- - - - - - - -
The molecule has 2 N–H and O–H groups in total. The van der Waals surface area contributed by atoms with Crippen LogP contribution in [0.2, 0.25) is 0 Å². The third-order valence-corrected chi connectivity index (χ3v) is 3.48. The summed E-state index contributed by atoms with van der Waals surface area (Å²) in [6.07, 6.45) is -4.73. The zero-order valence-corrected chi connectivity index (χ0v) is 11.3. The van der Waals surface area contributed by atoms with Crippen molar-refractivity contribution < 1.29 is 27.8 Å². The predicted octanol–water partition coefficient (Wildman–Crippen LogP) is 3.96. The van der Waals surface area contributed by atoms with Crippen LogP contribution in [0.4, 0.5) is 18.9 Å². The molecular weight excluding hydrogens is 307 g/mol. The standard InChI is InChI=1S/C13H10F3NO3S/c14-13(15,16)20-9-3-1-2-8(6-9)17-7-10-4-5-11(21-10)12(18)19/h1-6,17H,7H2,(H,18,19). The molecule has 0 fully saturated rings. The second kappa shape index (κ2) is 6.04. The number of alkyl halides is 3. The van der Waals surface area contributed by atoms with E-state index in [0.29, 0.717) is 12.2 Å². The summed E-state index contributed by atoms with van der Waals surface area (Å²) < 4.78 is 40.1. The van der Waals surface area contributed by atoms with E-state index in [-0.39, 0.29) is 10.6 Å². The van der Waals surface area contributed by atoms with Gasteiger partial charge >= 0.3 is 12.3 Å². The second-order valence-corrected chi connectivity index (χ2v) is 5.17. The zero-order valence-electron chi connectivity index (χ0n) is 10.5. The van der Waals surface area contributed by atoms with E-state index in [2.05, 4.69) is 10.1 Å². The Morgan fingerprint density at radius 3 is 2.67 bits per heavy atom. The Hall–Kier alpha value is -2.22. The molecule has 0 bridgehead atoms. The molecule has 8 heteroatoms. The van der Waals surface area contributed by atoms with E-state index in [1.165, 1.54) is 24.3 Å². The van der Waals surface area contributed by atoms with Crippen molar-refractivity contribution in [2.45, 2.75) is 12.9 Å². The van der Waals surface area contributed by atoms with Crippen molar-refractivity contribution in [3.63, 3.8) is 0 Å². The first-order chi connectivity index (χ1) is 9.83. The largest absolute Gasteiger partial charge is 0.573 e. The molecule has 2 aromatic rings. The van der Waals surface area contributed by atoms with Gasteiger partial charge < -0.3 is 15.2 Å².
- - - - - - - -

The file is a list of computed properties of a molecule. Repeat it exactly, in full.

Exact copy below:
The molecule has 2 N–H and O–H groups in total. The van der Waals surface area contributed by atoms with Crippen LogP contribution in [0.2, 0.25) is 0 Å². The third-order valence-corrected chi connectivity index (χ3v) is 3.48. The summed E-state index contributed by atoms with van der Waals surface area (Å²) in [6.07, 6.45) is -4.73. The zero-order valence-corrected chi connectivity index (χ0v) is 11.3. The van der Waals surface area contributed by atoms with Crippen molar-refractivity contribution < 1.29 is 27.8 Å². The predicted octanol–water partition coefficient (Wildman–Crippen LogP) is 3.96. The van der Waals surface area contributed by atoms with Crippen LogP contribution in [0.4, 0.5) is 18.9 Å². The molecular weight excluding hydrogens is 307 g/mol. The standard InChI is InChI=1S/C13H10F3NO3S/c14-13(15,16)20-9-3-1-2-8(6-9)17-7-10-4-5-11(21-10)12(18)19/h1-6,17H,7H2,(H,18,19). The molecule has 0 fully saturated rings. The second kappa shape index (κ2) is 6.04. The number of alkyl halides is 3. The van der Waals surface area contributed by atoms with E-state index in [0.29, 0.717) is 12.2 Å². The summed E-state index contributed by atoms with van der Waals surface area (Å²) < 4.78 is 40.1. The van der Waals surface area contributed by atoms with E-state index in [-0.39, 0.29) is 10.6 Å². The van der Waals surface area contributed by atoms with Gasteiger partial charge >= 0.3 is 12.3 Å². The second-order valence-corrected chi connectivity index (χ2v) is 5.17. The zero-order valence-electron chi connectivity index (χ0n) is 10.5. The van der Waals surface area contributed by atoms with E-state index in [2.05, 4.69) is 10.1 Å². The Morgan fingerprint density at radius 3 is 2.67 bits per heavy atom. The Hall–Kier alpha value is -2.22. The molecule has 0 bridgehead atoms. The molecule has 8 heteroatoms. The van der Waals surface area contributed by atoms with E-state index in [1.165, 1.54) is 24.3 Å². The van der Waals surface area contributed by atoms with Crippen molar-refractivity contribution in [2.45, 2.75) is 12.9 Å². The van der Waals surface area contributed by atoms with Crippen molar-refractivity contribution in [3.63, 3.8) is 0 Å². The first-order chi connectivity index (χ1) is 9.83. The largest absolute Gasteiger partial charge is 0.573 e. The molecule has 2 aromatic rings. The van der Waals surface area contributed by atoms with Gasteiger partial charge < -0.3 is 15.2 Å².